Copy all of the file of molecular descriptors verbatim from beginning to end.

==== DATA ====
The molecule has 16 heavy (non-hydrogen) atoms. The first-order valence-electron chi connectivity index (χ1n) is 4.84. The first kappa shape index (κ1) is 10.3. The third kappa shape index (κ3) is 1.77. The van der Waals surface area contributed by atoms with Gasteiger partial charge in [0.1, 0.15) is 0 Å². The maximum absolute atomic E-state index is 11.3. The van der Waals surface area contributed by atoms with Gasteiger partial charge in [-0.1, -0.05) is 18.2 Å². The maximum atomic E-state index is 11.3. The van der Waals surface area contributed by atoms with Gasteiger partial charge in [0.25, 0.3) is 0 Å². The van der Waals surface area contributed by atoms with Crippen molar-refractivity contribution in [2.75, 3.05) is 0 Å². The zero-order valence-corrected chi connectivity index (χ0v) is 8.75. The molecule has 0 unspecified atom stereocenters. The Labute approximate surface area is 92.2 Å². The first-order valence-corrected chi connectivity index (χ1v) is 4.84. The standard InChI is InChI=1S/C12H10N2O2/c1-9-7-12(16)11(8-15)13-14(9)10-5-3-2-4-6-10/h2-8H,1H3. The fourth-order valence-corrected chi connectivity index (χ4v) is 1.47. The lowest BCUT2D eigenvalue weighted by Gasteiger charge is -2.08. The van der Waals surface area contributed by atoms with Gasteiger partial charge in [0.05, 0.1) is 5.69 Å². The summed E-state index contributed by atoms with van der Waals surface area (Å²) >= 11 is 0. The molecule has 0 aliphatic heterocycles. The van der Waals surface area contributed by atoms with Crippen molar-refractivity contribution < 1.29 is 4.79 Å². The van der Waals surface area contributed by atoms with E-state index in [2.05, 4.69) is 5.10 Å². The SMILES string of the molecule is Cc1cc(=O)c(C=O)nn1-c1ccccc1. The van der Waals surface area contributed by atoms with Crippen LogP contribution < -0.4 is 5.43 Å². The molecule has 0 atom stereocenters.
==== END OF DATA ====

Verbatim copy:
The molecule has 16 heavy (non-hydrogen) atoms. The first-order valence-electron chi connectivity index (χ1n) is 4.84. The first kappa shape index (κ1) is 10.3. The third kappa shape index (κ3) is 1.77. The van der Waals surface area contributed by atoms with Gasteiger partial charge in [0.1, 0.15) is 0 Å². The maximum absolute atomic E-state index is 11.3. The van der Waals surface area contributed by atoms with Gasteiger partial charge in [-0.1, -0.05) is 18.2 Å². The maximum atomic E-state index is 11.3. The van der Waals surface area contributed by atoms with Gasteiger partial charge in [0.25, 0.3) is 0 Å². The van der Waals surface area contributed by atoms with Crippen molar-refractivity contribution in [2.75, 3.05) is 0 Å². The zero-order valence-corrected chi connectivity index (χ0v) is 8.75. The molecule has 0 unspecified atom stereocenters. The Labute approximate surface area is 92.2 Å². The first-order valence-corrected chi connectivity index (χ1v) is 4.84. The standard InChI is InChI=1S/C12H10N2O2/c1-9-7-12(16)11(8-15)13-14(9)10-5-3-2-4-6-10/h2-8H,1H3. The fourth-order valence-corrected chi connectivity index (χ4v) is 1.47. The lowest BCUT2D eigenvalue weighted by Gasteiger charge is -2.08. The van der Waals surface area contributed by atoms with Gasteiger partial charge in [0.05, 0.1) is 5.69 Å². The summed E-state index contributed by atoms with van der Waals surface area (Å²) >= 11 is 0. The molecule has 0 aliphatic heterocycles. The van der Waals surface area contributed by atoms with Crippen molar-refractivity contribution < 1.29 is 4.79 Å². The van der Waals surface area contributed by atoms with E-state index in [2.05, 4.69) is 5.10 Å². The SMILES string of the molecule is Cc1cc(=O)c(C=O)nn1-c1ccccc1. The van der Waals surface area contributed by atoms with Crippen LogP contribution < -0.4 is 5.43 Å². The molecule has 0 atom stereocenters.